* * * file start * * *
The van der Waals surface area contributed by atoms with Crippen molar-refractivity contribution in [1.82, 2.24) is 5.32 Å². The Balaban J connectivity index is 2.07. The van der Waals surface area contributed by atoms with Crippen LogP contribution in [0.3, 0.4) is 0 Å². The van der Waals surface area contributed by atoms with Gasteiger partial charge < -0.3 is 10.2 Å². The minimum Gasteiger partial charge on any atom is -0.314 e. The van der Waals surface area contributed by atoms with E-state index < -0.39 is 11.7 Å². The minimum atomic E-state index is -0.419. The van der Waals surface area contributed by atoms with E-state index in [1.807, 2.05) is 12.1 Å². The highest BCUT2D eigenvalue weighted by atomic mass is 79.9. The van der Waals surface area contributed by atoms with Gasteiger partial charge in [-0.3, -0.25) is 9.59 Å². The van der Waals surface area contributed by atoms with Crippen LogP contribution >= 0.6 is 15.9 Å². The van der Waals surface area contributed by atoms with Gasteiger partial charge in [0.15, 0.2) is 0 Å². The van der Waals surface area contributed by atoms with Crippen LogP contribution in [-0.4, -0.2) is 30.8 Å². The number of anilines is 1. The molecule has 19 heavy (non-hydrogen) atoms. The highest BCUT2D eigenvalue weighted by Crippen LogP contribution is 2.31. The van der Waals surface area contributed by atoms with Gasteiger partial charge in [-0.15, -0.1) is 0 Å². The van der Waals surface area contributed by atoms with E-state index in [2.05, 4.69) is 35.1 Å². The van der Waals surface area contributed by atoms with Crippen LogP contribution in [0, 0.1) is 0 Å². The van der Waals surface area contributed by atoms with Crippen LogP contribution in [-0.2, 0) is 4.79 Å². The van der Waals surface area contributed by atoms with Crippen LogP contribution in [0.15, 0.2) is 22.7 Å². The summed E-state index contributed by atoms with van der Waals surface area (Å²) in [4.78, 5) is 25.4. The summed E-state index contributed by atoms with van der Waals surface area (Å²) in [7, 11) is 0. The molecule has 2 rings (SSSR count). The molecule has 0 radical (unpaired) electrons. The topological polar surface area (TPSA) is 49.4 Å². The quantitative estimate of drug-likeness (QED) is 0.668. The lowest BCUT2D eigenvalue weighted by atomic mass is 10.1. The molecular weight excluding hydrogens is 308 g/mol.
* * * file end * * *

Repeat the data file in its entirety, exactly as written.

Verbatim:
The van der Waals surface area contributed by atoms with Crippen molar-refractivity contribution in [1.82, 2.24) is 5.32 Å². The Balaban J connectivity index is 2.07. The van der Waals surface area contributed by atoms with Crippen LogP contribution in [0.3, 0.4) is 0 Å². The van der Waals surface area contributed by atoms with Gasteiger partial charge < -0.3 is 10.2 Å². The minimum Gasteiger partial charge on any atom is -0.314 e. The van der Waals surface area contributed by atoms with E-state index < -0.39 is 11.7 Å². The minimum atomic E-state index is -0.419. The van der Waals surface area contributed by atoms with E-state index in [1.807, 2.05) is 12.1 Å². The highest BCUT2D eigenvalue weighted by atomic mass is 79.9. The van der Waals surface area contributed by atoms with Gasteiger partial charge in [-0.3, -0.25) is 9.59 Å². The van der Waals surface area contributed by atoms with Crippen LogP contribution >= 0.6 is 15.9 Å². The van der Waals surface area contributed by atoms with Gasteiger partial charge in [0.15, 0.2) is 0 Å². The van der Waals surface area contributed by atoms with Crippen LogP contribution in [-0.4, -0.2) is 30.8 Å². The number of anilines is 1. The molecule has 19 heavy (non-hydrogen) atoms. The highest BCUT2D eigenvalue weighted by Crippen LogP contribution is 2.31. The van der Waals surface area contributed by atoms with Gasteiger partial charge in [-0.15, -0.1) is 0 Å². The van der Waals surface area contributed by atoms with E-state index in [2.05, 4.69) is 35.1 Å². The van der Waals surface area contributed by atoms with Crippen LogP contribution in [0, 0.1) is 0 Å². The van der Waals surface area contributed by atoms with Crippen LogP contribution in [-0.2, 0) is 4.79 Å². The van der Waals surface area contributed by atoms with Crippen LogP contribution in [0.15, 0.2) is 22.7 Å². The summed E-state index contributed by atoms with van der Waals surface area (Å²) in [4.78, 5) is 25.4. The summed E-state index contributed by atoms with van der Waals surface area (Å²) in [7, 11) is 0. The molecule has 2 rings (SSSR count). The molecule has 0 radical (unpaired) electrons. The topological polar surface area (TPSA) is 49.4 Å². The quantitative estimate of drug-likeness (QED) is 0.668. The lowest BCUT2D eigenvalue weighted by atomic mass is 10.1. The molecular weight excluding hydrogens is 308 g/mol.